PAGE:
Additivity of Integrals of Upper Functs. on Subintervals of Gen. Intervals

# Additivity of Integrals of Upper Functions on Subintervals of General Intervals

We will now look at some nice additivity properties of integrals of upper functions on subintervals of a general interval $I$.

 Theorem 1: Let $f$ be an upper function on $I$ and let $I_1, I_2 \subset I$ be subintervals of $I$ such that $I_1$ and $I_2$ intersect in at most one point and such that $I = I_1 \cup I_2$. Then if $f(x) \geq 0$ almost everywhere on $I$ then $f$ is an upper function on both $I_1$ and $I_2$ and furthermore, $\displaystyle{\int_I f(x) \: dx = \int_{I_1} f(x) \: dx + \int_{I_2} f(x) \: dx}$.
• Proof: Let $f$ be an upper function on $I$. Then there exists an increasing sequence of step functions $(f_n(x))_{n=1}^{\infty}$ that converges to $f$ almost everywhere on $I$ and such that $\displaystyle{\lim_{n \to \infty} \int_I f_n(x) \: dx}$ is finite. Define a new sequence of functions $(f_n^+(x))_{n=1}^{\infty}$ where
(1)
\begin{align} \quad f_n^+(x) = \max \{ f_n(x), 0 \} \end{align}
• Since $f(x) \geq 0$ we have that then $(f_n^+(x))$ is a nonnegative increasing sequence of step functions that converges to $f$ almost everywhere on $I$.
• Consider the subinterval $I_1 \subseteq I$. Then we have that $(f_n(x))_{n=1}^{\infty}$ converges to $f$ almost everywhere on $I_1$ and also $(f_n^+(x))_{n=1}^{\infty}$ converges to $f$ almost everywhere on $I_2$. The same goes for the subinterval $I_2 \subseteq I$. So $f$ is an upper function on the subintervals $I_1$ and $I_2$. Furthermore, for each $n \in \mathbb{N}$ we have that:
(2)
\begin{align} \quad \int_I f_n^+(x) \: dx = \int_{I_1} f_n^+(x) \: dx + \int_{I_2} f_n^+n(x) \: dx \end{align}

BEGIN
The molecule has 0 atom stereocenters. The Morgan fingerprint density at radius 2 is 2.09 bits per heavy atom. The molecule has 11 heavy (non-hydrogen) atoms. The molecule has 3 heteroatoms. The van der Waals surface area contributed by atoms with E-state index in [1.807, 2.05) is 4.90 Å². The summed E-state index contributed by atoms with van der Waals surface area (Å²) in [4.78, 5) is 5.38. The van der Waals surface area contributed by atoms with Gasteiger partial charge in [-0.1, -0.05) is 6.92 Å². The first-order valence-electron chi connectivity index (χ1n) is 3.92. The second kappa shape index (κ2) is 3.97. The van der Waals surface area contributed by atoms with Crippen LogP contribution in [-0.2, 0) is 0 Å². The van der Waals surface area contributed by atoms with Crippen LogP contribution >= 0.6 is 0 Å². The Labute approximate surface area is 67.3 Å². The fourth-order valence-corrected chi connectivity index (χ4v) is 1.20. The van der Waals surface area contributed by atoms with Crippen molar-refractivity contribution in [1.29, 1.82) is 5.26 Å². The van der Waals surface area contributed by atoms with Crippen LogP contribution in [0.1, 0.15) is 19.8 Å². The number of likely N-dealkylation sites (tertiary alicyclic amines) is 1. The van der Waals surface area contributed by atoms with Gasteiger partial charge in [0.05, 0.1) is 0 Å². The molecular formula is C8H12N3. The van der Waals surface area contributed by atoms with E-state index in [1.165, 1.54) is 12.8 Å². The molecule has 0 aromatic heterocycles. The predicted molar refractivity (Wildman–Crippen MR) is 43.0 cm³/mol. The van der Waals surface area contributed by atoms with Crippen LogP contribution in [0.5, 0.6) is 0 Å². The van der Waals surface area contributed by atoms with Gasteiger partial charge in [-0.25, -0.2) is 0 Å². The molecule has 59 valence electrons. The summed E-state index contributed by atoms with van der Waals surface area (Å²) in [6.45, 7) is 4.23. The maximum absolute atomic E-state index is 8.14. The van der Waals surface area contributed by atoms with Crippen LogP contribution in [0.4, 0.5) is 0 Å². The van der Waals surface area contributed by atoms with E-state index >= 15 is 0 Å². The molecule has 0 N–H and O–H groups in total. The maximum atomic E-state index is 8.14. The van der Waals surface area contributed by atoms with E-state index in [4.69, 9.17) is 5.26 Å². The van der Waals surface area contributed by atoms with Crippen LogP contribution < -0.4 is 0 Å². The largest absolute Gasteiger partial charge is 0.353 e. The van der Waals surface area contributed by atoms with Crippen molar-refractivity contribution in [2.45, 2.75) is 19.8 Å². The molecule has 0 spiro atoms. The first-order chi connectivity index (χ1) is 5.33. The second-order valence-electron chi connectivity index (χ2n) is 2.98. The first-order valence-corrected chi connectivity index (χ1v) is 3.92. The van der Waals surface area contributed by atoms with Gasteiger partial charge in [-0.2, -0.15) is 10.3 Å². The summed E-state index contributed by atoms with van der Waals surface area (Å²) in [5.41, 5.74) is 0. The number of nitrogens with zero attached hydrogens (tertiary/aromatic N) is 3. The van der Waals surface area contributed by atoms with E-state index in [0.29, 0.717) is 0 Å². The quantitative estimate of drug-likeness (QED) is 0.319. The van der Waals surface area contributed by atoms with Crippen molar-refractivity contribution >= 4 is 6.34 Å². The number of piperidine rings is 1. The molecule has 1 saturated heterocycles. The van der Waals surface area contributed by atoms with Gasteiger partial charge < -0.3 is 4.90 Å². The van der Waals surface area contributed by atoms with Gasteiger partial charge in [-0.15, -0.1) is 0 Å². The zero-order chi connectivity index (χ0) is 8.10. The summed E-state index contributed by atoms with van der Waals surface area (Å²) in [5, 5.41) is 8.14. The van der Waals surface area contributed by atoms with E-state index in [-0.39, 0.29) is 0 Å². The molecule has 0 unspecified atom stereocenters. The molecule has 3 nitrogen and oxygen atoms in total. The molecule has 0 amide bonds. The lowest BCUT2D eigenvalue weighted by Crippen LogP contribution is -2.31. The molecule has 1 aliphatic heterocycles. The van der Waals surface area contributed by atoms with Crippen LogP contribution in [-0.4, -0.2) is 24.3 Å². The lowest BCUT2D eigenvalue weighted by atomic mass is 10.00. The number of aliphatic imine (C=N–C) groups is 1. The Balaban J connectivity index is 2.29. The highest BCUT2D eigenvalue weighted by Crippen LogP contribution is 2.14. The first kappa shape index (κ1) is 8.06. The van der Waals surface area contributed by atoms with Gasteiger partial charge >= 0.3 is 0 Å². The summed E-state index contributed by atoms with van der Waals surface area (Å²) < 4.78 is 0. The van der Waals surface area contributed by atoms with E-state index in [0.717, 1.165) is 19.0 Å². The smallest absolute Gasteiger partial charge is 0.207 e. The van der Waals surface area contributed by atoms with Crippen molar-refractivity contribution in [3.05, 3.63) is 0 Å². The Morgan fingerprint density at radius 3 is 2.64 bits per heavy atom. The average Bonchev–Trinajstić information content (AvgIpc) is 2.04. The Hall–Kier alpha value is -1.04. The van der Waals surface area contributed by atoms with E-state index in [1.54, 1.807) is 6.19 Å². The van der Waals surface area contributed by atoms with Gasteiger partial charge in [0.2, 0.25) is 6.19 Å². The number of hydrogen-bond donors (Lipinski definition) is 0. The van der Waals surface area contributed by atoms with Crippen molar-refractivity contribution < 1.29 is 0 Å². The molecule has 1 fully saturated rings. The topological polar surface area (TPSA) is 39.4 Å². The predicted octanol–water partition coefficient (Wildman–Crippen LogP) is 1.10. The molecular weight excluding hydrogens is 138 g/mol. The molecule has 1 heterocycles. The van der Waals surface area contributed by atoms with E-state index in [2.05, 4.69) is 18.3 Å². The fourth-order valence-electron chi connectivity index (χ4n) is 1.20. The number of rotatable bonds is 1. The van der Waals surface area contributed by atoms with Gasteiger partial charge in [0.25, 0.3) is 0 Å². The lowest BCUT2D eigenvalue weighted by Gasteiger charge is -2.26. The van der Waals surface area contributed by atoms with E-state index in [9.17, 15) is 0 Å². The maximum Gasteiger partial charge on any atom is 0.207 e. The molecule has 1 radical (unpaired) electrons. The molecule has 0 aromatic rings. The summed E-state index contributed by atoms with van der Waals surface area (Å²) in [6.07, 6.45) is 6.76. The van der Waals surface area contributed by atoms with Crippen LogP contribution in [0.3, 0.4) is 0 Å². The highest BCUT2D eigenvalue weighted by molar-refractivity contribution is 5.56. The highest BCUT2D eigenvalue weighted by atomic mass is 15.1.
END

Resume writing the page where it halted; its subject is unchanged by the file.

• Taking the limit as $n \to \infty$ and we get that:
(3)
\begin{align} \quad \lim_{n \to \infty} \int_I f_n^+(x) \: dx &= \lim_{n \to \infty} \int_{I_1} f_n^+(x) \: dx + \lim_{n \to \infty} \int_{I_2} f_n^+(x) \: dx \\ \quad \int_I f(x) \: dx &= \int_{I_1} f(x) \: dx + \int_{I_2} f(x) \: dx \quad \blacksquare \end{align}
 Theorem 2: Let $I$ be an interval and let $I_1, I_2 \subset I$ be intervals such that $I_1$ and $I_2$ intersects in at most one point and such that $I = I_1 \cup I_2$. If $g$ is an upper function defined on $I_1$ and $h$ is an upper function defined on $I_2$ then the function $f(x) = \left\{\begin{matrix} g(x) & x \in I_1\\ h(x) & x \in I_2 \setminus \{I_1 \cap I_2\} \end{matrix}\right.$ is an upper function on the entire $I$ and $\displaystyle{\int_I f(x) \: dx = \int_{I_1} g(x) \: dx + \int_{I_2} h(x) \: dx}$.
• Proof: Let $g$ and $h$ be upper functions defined on $I_1$ and $I_2$ respectively. Then there exists increasing sequences of functions $(g_n(x))_{n=1}^{\infty}$ and $(h_n(x))_{n=1}^{\infty}$ that converge to $g$ and $h$ (respectively) almost everywhere on $I_1$ and $I_2$ (respectively) and such that $\displaystyle{\lim_{n \to \infty} \int_{I_1} g_n(x) \: dx}$ and $\displaystyle{\lim_{n \to \infty} \int_{I_2} h_n(x) \: dx}$ are finite.
• For $x \in I \setminus (I_1 \cap I_2)$ define $g_n(x) = 0$, and for $x \in I_1$ define $h_n(x) = 0$. Then the sequence of functions $(g_n(x) + h_n(x))_{n=1}^{\infty}$ is increasing and coverges to $g + h$ almost everywhere on the entire interval $I$. Furthermore, $\lim_{n \to \infty} \int_I [g_n(x) + h_n(x)] \: dx$ is finite, and so we see that:
(4)
\begin{align} \quad \lim_{n \to \infty} \int_I [g_n(x) + h_n(x)] \: dx &= \lim_{n \to \infty} \int_I g_n(x) \: dx + \lim_{n \to \infty} \int_I h_n(x) \\ \quad &= \lim_{n \to \infty} \int_{I_1} g_n(x) \: dx + \lim_{n \to \infty} \int_{I_2 \setminus (I_1 \cap I_2)} g_n(x) \: dx + \lim_{n \to \infty} \int_{I_2 \setminus (I_1 \cap I_2)} h_n(x) \: dx + \lim_{n \to \infty} \int_{I_1} h_n(x) \: dx \\ \quad &= \lim_{n \to \infty} \int_{I_1} g_n(x) \: dx + \lim_{n \to \infty} \int_{I_2 \setminus (I_1 \cap I_2)} 0 \: dx + \lim_{n \to \infty} \int_{I_2 \setminus (I_1 \cap I_2)} h_n(x) \: dx + \lim_{n \to \infty} \int_{I_1} 0 \: dx \\ \quad &= \lim_{n \to \infty} \int_{I_1} g_n(x) \: dx + \lim_{n \to \infty} \int_{I_2 \setminus (I_1 \cap I_2)} h_n(x) \: dx \\ \quad &= \int_{I_1} g(x) \: dx + \int_{I_2} h(x) \: dx \quad \blacksquare \end{align}